Very soon the Yankee teachers
Came down and set up school;
But, oh! how the Rebs did hate it, —
It was agin’ their rule.

Our masters always tried to hide
Book learning from our eyes;
Knowledge did’nt agree with slavery —
’Twould make us all too wise.

But some of us would try to steal
A little from the book.
And put the words together,
And learn by hook or crook.

I remember Uncle Caldwell,
Who took pot liquor fat
And greased the pages of his book,
And hid it in his hat.

And had his master ever seen
The leaves upon his head,
He’d have thought them greasy papers,
But nothing to be read.

And there was Mr. Turner’s Ben,
Who heard the children spell,
And picked the words right up by heart,
And learned to read ’em well.

Well, the Northern folks kept sending
The Yankee teachers down;
And they stood right up and helped us,
Though Rebs did sneer and frown.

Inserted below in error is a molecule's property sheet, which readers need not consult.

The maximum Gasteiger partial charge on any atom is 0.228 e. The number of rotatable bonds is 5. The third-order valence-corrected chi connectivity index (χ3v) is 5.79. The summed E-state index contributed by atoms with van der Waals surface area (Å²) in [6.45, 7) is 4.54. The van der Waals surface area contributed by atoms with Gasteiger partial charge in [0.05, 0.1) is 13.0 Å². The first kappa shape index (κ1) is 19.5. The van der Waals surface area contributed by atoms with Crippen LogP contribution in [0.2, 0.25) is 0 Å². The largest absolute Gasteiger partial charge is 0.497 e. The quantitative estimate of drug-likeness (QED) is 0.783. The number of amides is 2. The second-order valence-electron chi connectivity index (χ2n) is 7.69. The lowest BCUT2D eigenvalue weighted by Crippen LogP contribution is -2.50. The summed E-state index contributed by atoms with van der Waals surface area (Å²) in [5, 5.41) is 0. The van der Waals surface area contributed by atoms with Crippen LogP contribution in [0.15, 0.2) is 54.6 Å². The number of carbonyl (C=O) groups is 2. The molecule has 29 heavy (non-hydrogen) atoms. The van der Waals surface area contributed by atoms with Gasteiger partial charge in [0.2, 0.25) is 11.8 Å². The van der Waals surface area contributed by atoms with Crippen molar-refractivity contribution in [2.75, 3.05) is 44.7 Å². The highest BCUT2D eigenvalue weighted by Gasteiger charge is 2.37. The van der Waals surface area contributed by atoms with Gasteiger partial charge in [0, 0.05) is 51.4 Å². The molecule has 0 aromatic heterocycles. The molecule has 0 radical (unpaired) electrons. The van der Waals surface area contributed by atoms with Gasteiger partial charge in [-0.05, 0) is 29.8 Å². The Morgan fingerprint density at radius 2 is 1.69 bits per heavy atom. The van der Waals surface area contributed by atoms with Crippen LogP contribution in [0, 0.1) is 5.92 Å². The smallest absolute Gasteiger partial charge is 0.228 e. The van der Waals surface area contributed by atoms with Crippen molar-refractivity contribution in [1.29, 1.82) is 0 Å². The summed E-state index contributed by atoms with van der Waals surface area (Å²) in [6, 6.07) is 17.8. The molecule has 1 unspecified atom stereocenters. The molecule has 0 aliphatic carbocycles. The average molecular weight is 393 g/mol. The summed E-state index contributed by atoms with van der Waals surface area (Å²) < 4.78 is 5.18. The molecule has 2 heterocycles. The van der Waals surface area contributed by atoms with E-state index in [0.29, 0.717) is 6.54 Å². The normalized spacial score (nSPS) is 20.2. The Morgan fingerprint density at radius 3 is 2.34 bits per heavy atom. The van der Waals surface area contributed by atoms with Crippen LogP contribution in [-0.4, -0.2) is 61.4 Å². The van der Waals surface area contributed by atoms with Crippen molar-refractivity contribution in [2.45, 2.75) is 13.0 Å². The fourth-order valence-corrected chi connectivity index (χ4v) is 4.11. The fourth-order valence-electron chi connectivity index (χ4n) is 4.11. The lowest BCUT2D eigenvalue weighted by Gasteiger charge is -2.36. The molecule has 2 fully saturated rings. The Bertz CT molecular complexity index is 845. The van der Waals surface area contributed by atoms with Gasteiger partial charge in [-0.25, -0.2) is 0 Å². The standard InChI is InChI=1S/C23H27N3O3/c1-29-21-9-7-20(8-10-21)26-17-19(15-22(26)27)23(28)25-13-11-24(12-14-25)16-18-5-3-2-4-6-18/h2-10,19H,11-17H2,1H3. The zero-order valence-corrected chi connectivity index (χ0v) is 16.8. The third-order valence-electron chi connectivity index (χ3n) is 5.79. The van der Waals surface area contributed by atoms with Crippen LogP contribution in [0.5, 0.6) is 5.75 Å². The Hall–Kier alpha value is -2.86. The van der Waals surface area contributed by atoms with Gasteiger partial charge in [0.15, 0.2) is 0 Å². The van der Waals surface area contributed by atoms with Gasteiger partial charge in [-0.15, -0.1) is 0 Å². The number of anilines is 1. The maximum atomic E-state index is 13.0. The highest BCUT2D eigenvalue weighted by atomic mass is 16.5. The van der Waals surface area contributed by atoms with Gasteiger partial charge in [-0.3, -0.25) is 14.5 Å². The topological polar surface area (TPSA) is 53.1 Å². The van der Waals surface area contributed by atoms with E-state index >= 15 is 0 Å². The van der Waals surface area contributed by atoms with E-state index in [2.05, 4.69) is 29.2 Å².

And I longed to read my Bible,
For precious words it said;
But when I begun to learn it,
Folks just shook their heads,

And said there is no use trying,
Oh! Chloe, you’re too late;
But as I was rising sixty,
I had no time to wait.

So I got a pair of glasses,
And straight to work I went,
And never stopped till I could read
The hymns and Testament.

Then I got a little cabin
A place to call my own—
And I felt independent
As the queen upon her throne.

Harper was also an ardent prohibitionist, but nobody in this cockeyed world is perfect. And it is all too easy and horrible to conjecture why she might have judged prohibition a really, really good idea - walking those roads she was walking.

Thursday, 10 February 2011

Wednesday, 9 February 2011

Lucy Locket Lost Her Pocket...

Kitty Fisher and parrot - by Sir Joshua Reynolds (1764) - public domain, via Xn4 at Wikimedia Commons ...Kitty Fisher found it.

Probably because Kitty Fisher had lots of friends in the circles that get to pick folks' pocketses, whereas Lucy Locket is only some poor working girl about whom nobody important knows or cares.